An image taken from ADT’s lawsuit alleging trademark infringement by Ring.

This week’s guest is Matt Johnson, the newly named president of Silicon Labs. He and I discussed Silicons Labs’ divestiture of its automotive and industrial lines of business to Skyworks for $2.75 billion. With this deal, Silicon Labs is going all-in on the IoT, and we talk about what that means for the company. He shares his thoughts on what the IoT requires from chipmakers in terms of hardware and software. We also explore how Silicon Labs plans to continue adding security for the IoT and the growth of machine learning on edge devices, and how that will affect chip design.

Hosts: Stacey Higginbotham and Kevin Tofel
Guest: Matt Johnson, president of Silicon Labs
Sponsors:  DigiCert and Qt

  • ADT files another lawsuit against Ring
  • Will we try Wemo’s new HomeKit-enabled scene controller?
  • Helium expands its mining and network operations
  • Why Silicon Labs sold off a big chunk of its business
  • The two biggest trends in the IoT are security and AI

Episode 273: Ripple20 and Helium goes global

This week’s show features a guest co-host, Chris Albrecht, editor at The Spoon. We kick off the show discussing the latest IoT security vulnerability Ripple20 and why you need a software Bill of Materials for your connected products. We then focus on COVID-19 contract tracing, using wireless signals to monitor patients remotely, Intel’s updated robotic vision platform, and my personal robotic nightmare that’s now for sale. Then, we talk about the new Philips Hue gear that’s out and why Chris doesn’t want smart light bulbs. Are you ready for Apple’s WWDC or the launch of a new Wyze product? Plus, Google countersues Sonos, consumers like their storebought routers better, and National Instruments changes its name and a bit of its business strategy. Finally, we answer a user question about making cameras a bit more private.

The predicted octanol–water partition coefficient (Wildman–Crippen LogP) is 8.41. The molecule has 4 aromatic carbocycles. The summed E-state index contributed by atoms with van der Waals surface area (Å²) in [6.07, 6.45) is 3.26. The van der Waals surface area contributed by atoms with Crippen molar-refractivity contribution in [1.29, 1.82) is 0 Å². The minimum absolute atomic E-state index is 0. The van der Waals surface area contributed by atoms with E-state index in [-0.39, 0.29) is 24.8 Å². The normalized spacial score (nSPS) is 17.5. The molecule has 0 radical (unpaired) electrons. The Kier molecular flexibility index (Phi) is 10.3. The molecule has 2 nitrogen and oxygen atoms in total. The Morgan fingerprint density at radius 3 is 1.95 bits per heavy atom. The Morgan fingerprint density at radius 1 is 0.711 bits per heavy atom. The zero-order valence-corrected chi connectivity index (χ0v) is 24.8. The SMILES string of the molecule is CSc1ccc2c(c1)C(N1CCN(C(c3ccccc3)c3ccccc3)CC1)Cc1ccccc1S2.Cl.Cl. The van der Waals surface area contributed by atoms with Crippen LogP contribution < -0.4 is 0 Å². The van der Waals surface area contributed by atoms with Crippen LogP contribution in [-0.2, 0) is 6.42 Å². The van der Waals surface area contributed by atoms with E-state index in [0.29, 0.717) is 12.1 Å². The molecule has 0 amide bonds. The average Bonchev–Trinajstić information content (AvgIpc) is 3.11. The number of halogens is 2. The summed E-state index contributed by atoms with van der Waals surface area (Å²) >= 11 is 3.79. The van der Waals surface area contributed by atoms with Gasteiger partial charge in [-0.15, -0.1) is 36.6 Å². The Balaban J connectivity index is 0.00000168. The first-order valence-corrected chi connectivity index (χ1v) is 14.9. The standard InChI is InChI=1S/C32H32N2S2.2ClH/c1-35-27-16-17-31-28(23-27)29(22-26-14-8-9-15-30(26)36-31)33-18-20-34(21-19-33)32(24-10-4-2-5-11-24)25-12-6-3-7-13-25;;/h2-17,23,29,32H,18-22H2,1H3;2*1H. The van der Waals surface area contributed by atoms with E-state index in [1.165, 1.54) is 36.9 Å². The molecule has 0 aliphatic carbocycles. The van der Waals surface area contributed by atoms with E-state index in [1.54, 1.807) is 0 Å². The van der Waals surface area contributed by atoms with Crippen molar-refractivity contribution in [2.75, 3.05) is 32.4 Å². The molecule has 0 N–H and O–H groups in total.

Spot will cost as much as a luxury car at $74,500, but anyone can buy one. Image courtesy of Boston Dynamics.

This week’s guest is Amir Haleem, the CEO and co-founder of Helium, which operates a network for the IoT.  Haleem explains why he’s chosen to build a network using a mixture of cryptocurrency, decentralized hotspots and LoRa devices. On the show, he announces Helium’s new tracker hardware and the launch of the Helium network in Europe. We talk about business models, Europe’s IoT efforts, and whether or not I will get any LoRa sensors that can deliver low-power connectivity at a greater distance from my house. It’s a good show.